What is the setting of Amy Tan's "Two Kinds"?
In Amy Tan's story entitled "Two Kinds," the reader learns that Jing-Mei "June" Woo's mother tells her daughter that she came to San Francisco in 1949. Jing-Mei is nine years old when she learns about her mother's arrival in America, so the time setting of this story is during the late 1950s-early 1960s. Like others from China, the family probably lives in Chinatown, where many working-class Chinese immigrants have arrived from Hong Kong during this time period.
Believing that America is the great "land of opportunity," June's mother wants her to become a child prodigy. Perhaps, this goal is set for June because her mother has fled her war-torn country after losing her first husband, two twin baby daughters, and her mother and father. To compensate for these losses of loved ones, the mother may want her daughter to overachieve in order to make her proud and exonerate her of the guilt of having lived when the rest of her family died. She wants to "make a fortress of her home" (Enotes), perhaps, because she has had no control over the misfortunes that befell her first family. In the end, the daughter realizes she and her mother are "two kinds" of the same soul because each one of them has simply wanted to be in control of life, something that the setting of America can allow them to do.
Amy Tan's story "Two Kinds" is set in mid-century San Francisco. The family lives in Chinatown and the story relates the fact that they moved there in 1949.
The story moves from place to place in San Francisco, with some action taking place in the family's home and other action occurring at the piano instructor's home and at a talent show/recital.
The cultural setting is perhaps as important to the story as the physical setting. The narrator's mother is enamored with the idea that her daughter (the narrator) is a child prodigy who will bring pride to the family. Some of the mother's ideas are drawn from television (the Ed Sullivan show and other talent showcases) and from books like Ripley's Believe It or Not.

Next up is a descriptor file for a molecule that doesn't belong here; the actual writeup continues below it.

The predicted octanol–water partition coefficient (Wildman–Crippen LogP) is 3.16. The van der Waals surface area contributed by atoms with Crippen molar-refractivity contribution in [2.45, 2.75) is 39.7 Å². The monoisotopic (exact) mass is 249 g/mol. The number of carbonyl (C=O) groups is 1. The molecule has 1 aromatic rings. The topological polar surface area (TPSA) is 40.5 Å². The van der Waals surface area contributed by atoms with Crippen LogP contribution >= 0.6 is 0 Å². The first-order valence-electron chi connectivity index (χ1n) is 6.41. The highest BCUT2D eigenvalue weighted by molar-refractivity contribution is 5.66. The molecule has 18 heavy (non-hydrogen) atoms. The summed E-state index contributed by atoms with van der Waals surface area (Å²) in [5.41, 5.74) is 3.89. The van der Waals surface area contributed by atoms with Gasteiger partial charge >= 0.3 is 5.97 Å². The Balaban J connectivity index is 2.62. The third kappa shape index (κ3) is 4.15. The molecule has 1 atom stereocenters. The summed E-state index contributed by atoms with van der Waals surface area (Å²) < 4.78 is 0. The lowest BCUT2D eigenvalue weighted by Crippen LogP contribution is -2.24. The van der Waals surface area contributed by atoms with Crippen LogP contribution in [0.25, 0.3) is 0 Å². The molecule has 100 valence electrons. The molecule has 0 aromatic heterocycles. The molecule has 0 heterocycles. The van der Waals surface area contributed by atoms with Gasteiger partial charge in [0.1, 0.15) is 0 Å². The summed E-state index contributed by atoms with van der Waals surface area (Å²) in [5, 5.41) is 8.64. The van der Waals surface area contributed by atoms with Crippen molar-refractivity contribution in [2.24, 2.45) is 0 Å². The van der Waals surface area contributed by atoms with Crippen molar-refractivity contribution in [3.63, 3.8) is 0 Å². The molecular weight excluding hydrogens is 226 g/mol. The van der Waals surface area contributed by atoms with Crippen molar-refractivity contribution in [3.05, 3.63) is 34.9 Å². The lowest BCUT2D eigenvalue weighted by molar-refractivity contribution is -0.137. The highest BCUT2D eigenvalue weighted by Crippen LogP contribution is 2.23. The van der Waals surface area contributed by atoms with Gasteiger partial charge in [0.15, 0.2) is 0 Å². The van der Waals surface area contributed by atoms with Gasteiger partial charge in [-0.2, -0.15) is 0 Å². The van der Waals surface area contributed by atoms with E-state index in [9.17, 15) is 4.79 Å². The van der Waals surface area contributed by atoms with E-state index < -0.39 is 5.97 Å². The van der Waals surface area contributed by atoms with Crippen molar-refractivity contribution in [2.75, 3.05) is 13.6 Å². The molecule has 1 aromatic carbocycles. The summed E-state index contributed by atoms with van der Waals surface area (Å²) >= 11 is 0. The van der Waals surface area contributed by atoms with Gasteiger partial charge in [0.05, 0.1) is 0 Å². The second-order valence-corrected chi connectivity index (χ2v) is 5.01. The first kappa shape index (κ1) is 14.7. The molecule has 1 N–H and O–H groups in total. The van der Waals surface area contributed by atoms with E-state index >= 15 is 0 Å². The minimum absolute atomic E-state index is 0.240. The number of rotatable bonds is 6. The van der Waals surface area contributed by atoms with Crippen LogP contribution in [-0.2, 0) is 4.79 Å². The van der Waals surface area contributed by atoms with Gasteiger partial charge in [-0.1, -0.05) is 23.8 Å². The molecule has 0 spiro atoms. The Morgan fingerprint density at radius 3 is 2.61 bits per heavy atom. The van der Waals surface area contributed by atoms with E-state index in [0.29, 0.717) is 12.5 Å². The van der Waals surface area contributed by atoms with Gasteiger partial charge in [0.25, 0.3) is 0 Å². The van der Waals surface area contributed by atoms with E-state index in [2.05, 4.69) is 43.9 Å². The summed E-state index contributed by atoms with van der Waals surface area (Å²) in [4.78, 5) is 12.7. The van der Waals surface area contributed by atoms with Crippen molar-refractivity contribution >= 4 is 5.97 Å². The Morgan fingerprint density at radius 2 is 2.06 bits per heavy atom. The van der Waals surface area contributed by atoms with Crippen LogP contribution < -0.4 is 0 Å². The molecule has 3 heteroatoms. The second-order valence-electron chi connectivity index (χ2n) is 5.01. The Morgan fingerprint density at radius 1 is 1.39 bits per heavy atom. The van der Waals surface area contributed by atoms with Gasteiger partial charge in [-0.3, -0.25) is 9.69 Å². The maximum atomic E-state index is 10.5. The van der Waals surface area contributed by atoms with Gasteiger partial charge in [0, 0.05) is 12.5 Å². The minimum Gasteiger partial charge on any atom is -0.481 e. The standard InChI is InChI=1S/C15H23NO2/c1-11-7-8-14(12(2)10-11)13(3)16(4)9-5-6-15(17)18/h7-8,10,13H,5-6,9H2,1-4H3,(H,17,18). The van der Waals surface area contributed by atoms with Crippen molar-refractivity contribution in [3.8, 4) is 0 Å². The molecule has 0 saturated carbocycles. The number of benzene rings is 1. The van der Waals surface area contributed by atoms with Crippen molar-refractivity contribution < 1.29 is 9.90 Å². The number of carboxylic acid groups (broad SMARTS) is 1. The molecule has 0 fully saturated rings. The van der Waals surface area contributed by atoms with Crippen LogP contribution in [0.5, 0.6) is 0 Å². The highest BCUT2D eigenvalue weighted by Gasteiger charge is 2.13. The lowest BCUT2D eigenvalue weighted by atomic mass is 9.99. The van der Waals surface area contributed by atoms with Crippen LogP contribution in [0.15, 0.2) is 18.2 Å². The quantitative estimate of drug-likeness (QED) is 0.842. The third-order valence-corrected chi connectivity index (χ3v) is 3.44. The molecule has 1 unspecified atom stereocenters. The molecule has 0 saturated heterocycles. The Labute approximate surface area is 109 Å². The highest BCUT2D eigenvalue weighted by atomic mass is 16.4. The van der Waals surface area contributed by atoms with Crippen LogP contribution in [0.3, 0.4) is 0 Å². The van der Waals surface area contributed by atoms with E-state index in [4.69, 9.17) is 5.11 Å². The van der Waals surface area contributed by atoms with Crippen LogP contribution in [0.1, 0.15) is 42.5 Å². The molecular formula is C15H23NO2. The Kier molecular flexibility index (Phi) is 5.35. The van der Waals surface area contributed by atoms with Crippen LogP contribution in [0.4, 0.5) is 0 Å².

"The mother also reads countless 'stories about remarkable children' in the magazines she brings home from the houses she cleans" (eNotes).
These cultural influences help to shape the course of the story and serve as significant elements of the background. If not for the cultural thread promoting the notion of child prodigies, the narrator's mother may not have pushed her daughter to develop a talent.
This insistence from the mother is the animating tension of the story.
Amy Tan's short story "Two Kinds" takes place in Chinatown in San Francisco in the years shortly after 1949. The time is likely the 1950s, as the main character and her mother watch Shirley Temple movies (already a bit old at this point) and the Ed Sullivan Show on television. This era was the second wave of Chinese immigration; the first wave, which started in the 1850s, was ended by various exclusion acts starting in the 1880s and continuing into the 1920s. After World War II, many Chinese people again began to immigrate to San Francisco, Los Angeles, and other parts of California and the west coast (and other parts of the country). The mother in the story has immigrated to California after losing a great deal in China, including her parents, her husband, and her older children. She wants to start a new life in California, and television, including the Ed Sullivan Show, and magazines are in part her guide to the way Americans should live.
We are told in the beginning of the story that Jing Mei's mother is a Chinese immigrant who came to San Francisco in 1949. The reader can assume that the story takes place here, and Amy Tan throws in descriptions of different locales - The Mission District, an ethnically diverse neighborhood in San Francisco, and the fact that Jing - Mei live on Sacramento Street in Chinatown - to clarify this. Using references like the Ed Sullivan Show, the reader could also assume that it is most likely the mid 1960s.